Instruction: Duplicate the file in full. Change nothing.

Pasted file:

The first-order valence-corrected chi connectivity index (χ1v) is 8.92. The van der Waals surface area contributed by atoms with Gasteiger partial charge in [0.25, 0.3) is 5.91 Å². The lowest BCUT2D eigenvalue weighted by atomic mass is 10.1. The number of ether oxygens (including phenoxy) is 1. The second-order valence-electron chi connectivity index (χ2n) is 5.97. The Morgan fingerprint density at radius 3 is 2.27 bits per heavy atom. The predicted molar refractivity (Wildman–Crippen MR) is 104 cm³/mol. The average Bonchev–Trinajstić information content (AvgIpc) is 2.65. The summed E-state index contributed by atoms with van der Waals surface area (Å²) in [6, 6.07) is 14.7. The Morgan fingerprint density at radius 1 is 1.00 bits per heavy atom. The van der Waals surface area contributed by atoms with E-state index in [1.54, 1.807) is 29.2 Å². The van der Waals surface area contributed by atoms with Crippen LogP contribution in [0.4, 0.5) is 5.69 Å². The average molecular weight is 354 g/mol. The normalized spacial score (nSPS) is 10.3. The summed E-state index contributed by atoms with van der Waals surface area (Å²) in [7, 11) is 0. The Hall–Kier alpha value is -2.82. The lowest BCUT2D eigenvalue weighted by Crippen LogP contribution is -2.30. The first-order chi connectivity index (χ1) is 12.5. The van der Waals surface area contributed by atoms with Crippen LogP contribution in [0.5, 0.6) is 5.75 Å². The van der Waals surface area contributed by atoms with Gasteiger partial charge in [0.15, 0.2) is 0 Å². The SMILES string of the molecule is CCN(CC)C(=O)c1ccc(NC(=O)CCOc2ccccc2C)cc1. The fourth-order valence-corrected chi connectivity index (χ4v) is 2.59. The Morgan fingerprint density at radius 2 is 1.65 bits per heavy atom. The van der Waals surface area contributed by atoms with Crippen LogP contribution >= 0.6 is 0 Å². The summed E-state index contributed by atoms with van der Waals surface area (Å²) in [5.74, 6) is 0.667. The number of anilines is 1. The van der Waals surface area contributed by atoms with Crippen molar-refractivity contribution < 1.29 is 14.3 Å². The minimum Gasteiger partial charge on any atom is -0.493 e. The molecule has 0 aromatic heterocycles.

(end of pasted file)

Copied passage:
The first-order valence-corrected chi connectivity index (χ1v) is 8.92. The van der Waals surface area contributed by atoms with Gasteiger partial charge in [0.25, 0.3) is 5.91 Å². The lowest BCUT2D eigenvalue weighted by atomic mass is 10.1. The number of ether oxygens (including phenoxy) is 1. The second-order valence-electron chi connectivity index (χ2n) is 5.97. The Morgan fingerprint density at radius 3 is 2.27 bits per heavy atom. The predicted molar refractivity (Wildman–Crippen MR) is 104 cm³/mol. The average Bonchev–Trinajstić information content (AvgIpc) is 2.65. The summed E-state index contributed by atoms with van der Waals surface area (Å²) in [6, 6.07) is 14.7. The Morgan fingerprint density at radius 1 is 1.00 bits per heavy atom. The van der Waals surface area contributed by atoms with E-state index in [1.54, 1.807) is 29.2 Å². The van der Waals surface area contributed by atoms with Crippen LogP contribution in [0.4, 0.5) is 5.69 Å². The average molecular weight is 354 g/mol. The normalized spacial score (nSPS) is 10.3. The summed E-state index contributed by atoms with van der Waals surface area (Å²) in [7, 11) is 0. The Hall–Kier alpha value is -2.82. The lowest BCUT2D eigenvalue weighted by Crippen LogP contribution is -2.30. The first-order chi connectivity index (χ1) is 12.5. The van der Waals surface area contributed by atoms with Crippen LogP contribution in [0.5, 0.6) is 5.75 Å². The van der Waals surface area contributed by atoms with Gasteiger partial charge in [0.15, 0.2) is 0 Å². The SMILES string of the molecule is CCN(CC)C(=O)c1ccc(NC(=O)CCOc2ccccc2C)cc1. The fourth-order valence-corrected chi connectivity index (χ4v) is 2.59. The Morgan fingerprint density at radius 2 is 1.65 bits per heavy atom. The van der Waals surface area contributed by atoms with Crippen LogP contribution >= 0.6 is 0 Å². The summed E-state index contributed by atoms with van der Waals surface area (Å²) in [5.74, 6) is 0.667. The number of anilines is 1. The van der Waals surface area contributed by atoms with Crippen molar-refractivity contribution < 1.29 is 14.3 Å². The minimum Gasteiger partial charge on any atom is -0.493 e. The molecule has 0 aromatic heterocycles.